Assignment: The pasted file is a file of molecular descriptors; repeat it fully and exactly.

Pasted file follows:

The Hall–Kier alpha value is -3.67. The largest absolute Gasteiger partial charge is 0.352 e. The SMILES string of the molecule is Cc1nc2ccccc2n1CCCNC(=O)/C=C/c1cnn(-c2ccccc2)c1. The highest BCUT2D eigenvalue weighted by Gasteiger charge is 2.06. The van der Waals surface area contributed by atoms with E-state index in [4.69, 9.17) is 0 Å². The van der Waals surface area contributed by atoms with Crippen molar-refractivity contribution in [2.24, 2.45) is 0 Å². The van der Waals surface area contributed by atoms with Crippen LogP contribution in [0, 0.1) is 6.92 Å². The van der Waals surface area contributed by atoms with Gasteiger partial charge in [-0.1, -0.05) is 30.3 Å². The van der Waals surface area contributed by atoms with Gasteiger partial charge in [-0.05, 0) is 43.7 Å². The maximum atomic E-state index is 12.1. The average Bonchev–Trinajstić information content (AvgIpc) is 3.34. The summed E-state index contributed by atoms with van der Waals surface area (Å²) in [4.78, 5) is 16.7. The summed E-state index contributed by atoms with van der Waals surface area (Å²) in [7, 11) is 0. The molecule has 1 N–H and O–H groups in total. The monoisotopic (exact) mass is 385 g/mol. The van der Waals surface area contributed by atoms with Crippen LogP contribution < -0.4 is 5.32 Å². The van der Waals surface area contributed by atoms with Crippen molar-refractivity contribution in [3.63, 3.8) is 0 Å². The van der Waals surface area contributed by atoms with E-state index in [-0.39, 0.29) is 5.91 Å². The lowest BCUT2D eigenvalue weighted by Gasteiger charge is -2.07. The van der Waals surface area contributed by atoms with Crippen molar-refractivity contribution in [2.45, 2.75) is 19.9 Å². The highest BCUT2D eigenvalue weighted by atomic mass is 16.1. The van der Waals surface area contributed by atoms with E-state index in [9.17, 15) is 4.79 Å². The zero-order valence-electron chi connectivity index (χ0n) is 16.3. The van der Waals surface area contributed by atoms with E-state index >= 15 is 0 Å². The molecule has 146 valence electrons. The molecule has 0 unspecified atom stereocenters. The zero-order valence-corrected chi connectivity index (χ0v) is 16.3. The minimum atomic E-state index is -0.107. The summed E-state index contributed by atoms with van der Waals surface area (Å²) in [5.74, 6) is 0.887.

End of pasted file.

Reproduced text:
The Hall–Kier alpha value is -3.67. The largest absolute Gasteiger partial charge is 0.352 e. The SMILES string of the molecule is Cc1nc2ccccc2n1CCCNC(=O)/C=C/c1cnn(-c2ccccc2)c1. The highest BCUT2D eigenvalue weighted by Gasteiger charge is 2.06. The van der Waals surface area contributed by atoms with E-state index in [4.69, 9.17) is 0 Å². The van der Waals surface area contributed by atoms with Crippen molar-refractivity contribution in [2.24, 2.45) is 0 Å². The van der Waals surface area contributed by atoms with Crippen LogP contribution in [0, 0.1) is 6.92 Å². The van der Waals surface area contributed by atoms with Gasteiger partial charge in [-0.1, -0.05) is 30.3 Å². The van der Waals surface area contributed by atoms with Gasteiger partial charge in [-0.05, 0) is 43.7 Å². The maximum atomic E-state index is 12.1. The average Bonchev–Trinajstić information content (AvgIpc) is 3.34. The summed E-state index contributed by atoms with van der Waals surface area (Å²) in [4.78, 5) is 16.7. The summed E-state index contributed by atoms with van der Waals surface area (Å²) in [7, 11) is 0. The molecule has 1 N–H and O–H groups in total. The monoisotopic (exact) mass is 385 g/mol. The van der Waals surface area contributed by atoms with Crippen LogP contribution < -0.4 is 5.32 Å². The van der Waals surface area contributed by atoms with Crippen molar-refractivity contribution in [3.63, 3.8) is 0 Å². The van der Waals surface area contributed by atoms with E-state index in [-0.39, 0.29) is 5.91 Å². The lowest BCUT2D eigenvalue weighted by Gasteiger charge is -2.07. The van der Waals surface area contributed by atoms with Crippen molar-refractivity contribution in [2.45, 2.75) is 19.9 Å². The highest BCUT2D eigenvalue weighted by atomic mass is 16.1. The van der Waals surface area contributed by atoms with E-state index in [9.17, 15) is 4.79 Å². The zero-order valence-electron chi connectivity index (χ0n) is 16.3. The van der Waals surface area contributed by atoms with E-state index >= 15 is 0 Å². The molecule has 146 valence electrons. The molecule has 0 unspecified atom stereocenters. The zero-order valence-corrected chi connectivity index (χ0v) is 16.3. The minimum atomic E-state index is -0.107. The summed E-state index contributed by atoms with van der Waals surface area (Å²) in [5.74, 6) is 0.887.